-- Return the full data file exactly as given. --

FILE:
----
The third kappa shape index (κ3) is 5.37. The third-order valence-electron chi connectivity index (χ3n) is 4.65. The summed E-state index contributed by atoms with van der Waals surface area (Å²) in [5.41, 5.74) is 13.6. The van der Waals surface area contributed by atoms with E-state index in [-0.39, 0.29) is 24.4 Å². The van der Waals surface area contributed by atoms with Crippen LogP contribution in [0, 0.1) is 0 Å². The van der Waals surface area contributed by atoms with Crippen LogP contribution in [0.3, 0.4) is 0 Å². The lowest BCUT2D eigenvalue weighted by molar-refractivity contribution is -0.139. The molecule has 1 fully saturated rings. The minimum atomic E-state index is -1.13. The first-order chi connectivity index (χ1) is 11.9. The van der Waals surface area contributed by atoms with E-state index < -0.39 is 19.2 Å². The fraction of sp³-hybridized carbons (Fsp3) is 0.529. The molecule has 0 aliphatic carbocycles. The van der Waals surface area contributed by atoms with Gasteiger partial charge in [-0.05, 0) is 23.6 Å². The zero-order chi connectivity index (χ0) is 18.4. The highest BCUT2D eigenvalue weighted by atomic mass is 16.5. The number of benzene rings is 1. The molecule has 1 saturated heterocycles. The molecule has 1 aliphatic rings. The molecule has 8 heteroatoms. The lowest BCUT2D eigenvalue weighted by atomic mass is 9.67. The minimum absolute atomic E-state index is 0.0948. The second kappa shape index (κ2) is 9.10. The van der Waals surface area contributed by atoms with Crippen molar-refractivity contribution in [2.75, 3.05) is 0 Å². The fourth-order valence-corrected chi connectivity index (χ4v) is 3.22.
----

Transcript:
The third kappa shape index (κ3) is 5.37. The third-order valence-electron chi connectivity index (χ3n) is 4.65. The summed E-state index contributed by atoms with van der Waals surface area (Å²) in [5.41, 5.74) is 13.6. The van der Waals surface area contributed by atoms with E-state index in [-0.39, 0.29) is 24.4 Å². The van der Waals surface area contributed by atoms with Crippen LogP contribution in [0, 0.1) is 0 Å². The van der Waals surface area contributed by atoms with Crippen LogP contribution in [0.3, 0.4) is 0 Å². The lowest BCUT2D eigenvalue weighted by molar-refractivity contribution is -0.139. The molecule has 1 fully saturated rings. The minimum atomic E-state index is -1.13. The first-order chi connectivity index (χ1) is 11.9. The van der Waals surface area contributed by atoms with E-state index < -0.39 is 19.2 Å². The fraction of sp³-hybridized carbons (Fsp3) is 0.529. The molecule has 0 aliphatic carbocycles. The van der Waals surface area contributed by atoms with Gasteiger partial charge in [-0.05, 0) is 23.6 Å². The zero-order chi connectivity index (χ0) is 18.4. The highest BCUT2D eigenvalue weighted by atomic mass is 16.5. The number of benzene rings is 1. The molecule has 1 saturated heterocycles. The molecule has 1 aliphatic rings. The molecule has 8 heteroatoms. The lowest BCUT2D eigenvalue weighted by atomic mass is 9.67. The minimum absolute atomic E-state index is 0.0948. The second kappa shape index (κ2) is 9.10. The van der Waals surface area contributed by atoms with Crippen molar-refractivity contribution in [2.75, 3.05) is 0 Å². The fourth-order valence-corrected chi connectivity index (χ4v) is 3.22.